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The experimental protocols were approved by the University of Nevada, Reno Social, Behavioral, and Educational Institutional Review Board.

1. Stimuli and Apparatus

Figure 1
Figure 1: Real object (displayed on the turntable) and matched 2-D image of the same item (displayed on a computer monitor). The stimuli in this experiment consisted of 60 popular snack food items. The real foods (left panel) were photographed on the turntable and their resulting 2-D images (right panel) were matched closely for the apparent size, distance, viewpoint, and background. Please click here to view a larger version of this figure.

  1. Stimuli
    1. Real Objects
      1. Purchase 60 popular snack food items (e.g., Figure 1) from local convenience stores. Ideally, make sure the foods span a wide range of caloric densities (e.g., 0.18 to 6.07)7. Open the packaging for each food and place both the package and some of the food on a plate. Use white paper plates to maximize stimulus contrast.
    2. 2-D Photographs
      1. Place a plate of food on a cell of the turntable (see Figure 2) and photograph the stimulus on the turntable so that the background of the stimulus in the 2-D image matches the real food counterpart (see Figure 1).
      2. Position a camera (see Table of Materials) on a tripod in front of the turntable. Set the distance, height, and angle, of the camera to match that of the participant’s eyes when the stimulus is viewed from straight-ahead. Position the camera 50 cm (or less) from the edge of the turntable to ensure that the photos are perceived to be within the reaching distance of the participant.
      3. Set, and hold constant, the source of illumination in the testing room. Use a direct source of illumination, such as ceiling lights or a lamp, to provide direct illumination of the stimuli on the turntable. Ensure that the same lighting levels and sources are used during the presentation of the real foods during the experiment. Photograph the real foods on the turntable (using the same lighting sources) using a camera with constant F-stop and shutter speed. Match as closely as possible the overall luminance, shading patterns and specular highlights across display formats. Repeat this process for each stimulus.
      4. If necessary, adjust the 2-D images for color, luminance, and visual size using image processing software (see Table of Materials). Click on the Hue/Saturation and Brightness/Contrast tabs and move the sliders until the image looks as similar as possible to its real-world counterpart when mounted on the turntable.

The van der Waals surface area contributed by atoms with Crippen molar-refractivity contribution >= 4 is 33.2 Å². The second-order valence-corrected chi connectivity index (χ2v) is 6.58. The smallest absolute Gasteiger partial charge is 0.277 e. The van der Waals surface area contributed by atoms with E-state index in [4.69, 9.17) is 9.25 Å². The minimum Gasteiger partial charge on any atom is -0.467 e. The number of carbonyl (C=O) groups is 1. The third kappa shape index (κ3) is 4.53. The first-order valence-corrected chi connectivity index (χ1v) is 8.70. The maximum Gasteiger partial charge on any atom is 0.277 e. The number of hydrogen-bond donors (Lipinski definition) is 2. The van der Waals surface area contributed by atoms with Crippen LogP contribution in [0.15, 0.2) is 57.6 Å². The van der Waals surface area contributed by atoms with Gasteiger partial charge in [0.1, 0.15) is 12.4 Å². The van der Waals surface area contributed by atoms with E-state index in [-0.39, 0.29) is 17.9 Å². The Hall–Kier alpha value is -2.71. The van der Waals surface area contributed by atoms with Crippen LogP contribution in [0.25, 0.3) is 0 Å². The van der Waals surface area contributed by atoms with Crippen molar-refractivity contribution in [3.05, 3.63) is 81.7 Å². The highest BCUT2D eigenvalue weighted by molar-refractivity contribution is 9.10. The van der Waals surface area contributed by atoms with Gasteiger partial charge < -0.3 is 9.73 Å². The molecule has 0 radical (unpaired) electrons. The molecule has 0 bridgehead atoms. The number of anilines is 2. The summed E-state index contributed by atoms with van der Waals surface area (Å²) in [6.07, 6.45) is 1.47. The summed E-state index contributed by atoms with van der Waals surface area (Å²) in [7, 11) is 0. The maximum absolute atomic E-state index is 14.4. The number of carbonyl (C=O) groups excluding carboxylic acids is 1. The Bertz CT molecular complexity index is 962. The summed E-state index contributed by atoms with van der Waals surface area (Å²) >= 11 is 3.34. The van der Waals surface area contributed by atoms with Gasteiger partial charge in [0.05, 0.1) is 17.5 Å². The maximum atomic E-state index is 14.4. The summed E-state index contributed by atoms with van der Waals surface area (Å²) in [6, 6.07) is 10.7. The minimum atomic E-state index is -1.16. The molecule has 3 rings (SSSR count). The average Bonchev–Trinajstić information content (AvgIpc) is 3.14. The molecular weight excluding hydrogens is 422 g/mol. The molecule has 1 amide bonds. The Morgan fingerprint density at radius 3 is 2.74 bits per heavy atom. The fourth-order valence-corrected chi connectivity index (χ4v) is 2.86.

5. Fine tune the size of the object in the image by positioning the real object next to the computer monitor and increase/decrease the pixel size until the stimuli are matched exactly for size. Make sure that the image processing software page view (zoom) is set at 100% when editing.
      6. Ensure that the monitor used for editing the images is the same (or the same size) monitor that will be used as the participant monitor during the study. Hold the resolution, aspect ratio and pixels per inch of the images as constant. Additionally, confirm that the monitor is large enough to display the largest stimulus at its full size.

Figure 2
Figure 2: Schematic showing turntable components and assembly. (A) Major components of the turntable device and their relative positioning. (B) Assembled turntable apparatus with 20 individual cells. A real object can be placed inside each cell. The vertical dividers prevent participants from viewing items in neighboring cells. Please click here to view a larger version of this figure.

  1. Turntable apparatus
    1. Create a circular (wood) base for the turntable that is 2 m in diameter and a round central core (56 cm in diameter and 24 cm H) with 20 slots (1 cm W; see Figure 2). Place the core on top of a rotating cylinder, allowing for an easy rotation (see Figure 2A).
    2. Create 20 dividers (H 24 cm x L 62 cm x W 0.5 cm). Slide each divider into the central core of the turntable to form 20 cells (24 cm x 62 cm x 26 cm).
    3. Place the circular base on the top of a table (~72 cm H, see Figure 3A). Make sure the table is at a height that would allow a seated participant to comfortably view items on the turntable.
    4. Create a vertical partition (81 cm x 127.5 cm) between the turntable and the participant (see Figure 3B). Place the partition 26 cm from the turntable allowing room for an LCD computer monitor behind the partition. Ensure that the space between the partition and the turntable does not place the stimuli out of reach of the participant.
      1. Construct an aperture in the partition. Make sure the width of the aperture is adjustable so that, in the final setup, the participant can see only one item on the turntable at a time (see Figure 3B). Importantly, ensure that the aperture is wide/high enough that it does not interfere with the participants' physical access to the stimuli on the turntable.
    5. Create a sliding platform (L 18.5 cm x W 11.5 cm piece of wood with wheels attached to the underside) for the participant monitor (see Figure 3D).
      1. Place the sliding platform and participant monitor between the turntable and the partition to allow for rapid transitions between display format conditions (see Figure 3D). Position the participant monitor within the viewing aperture during image trials; retract the monitor behind the partition on real object trials (see Figure 3).
    6. Use a small desk, or create a shelf, for the experimenter monitor (see Figure 3A,C). Use the experimenter monitor to present prompts as to when to set up a real item or an image, and the identity of the object, for the upcoming trial.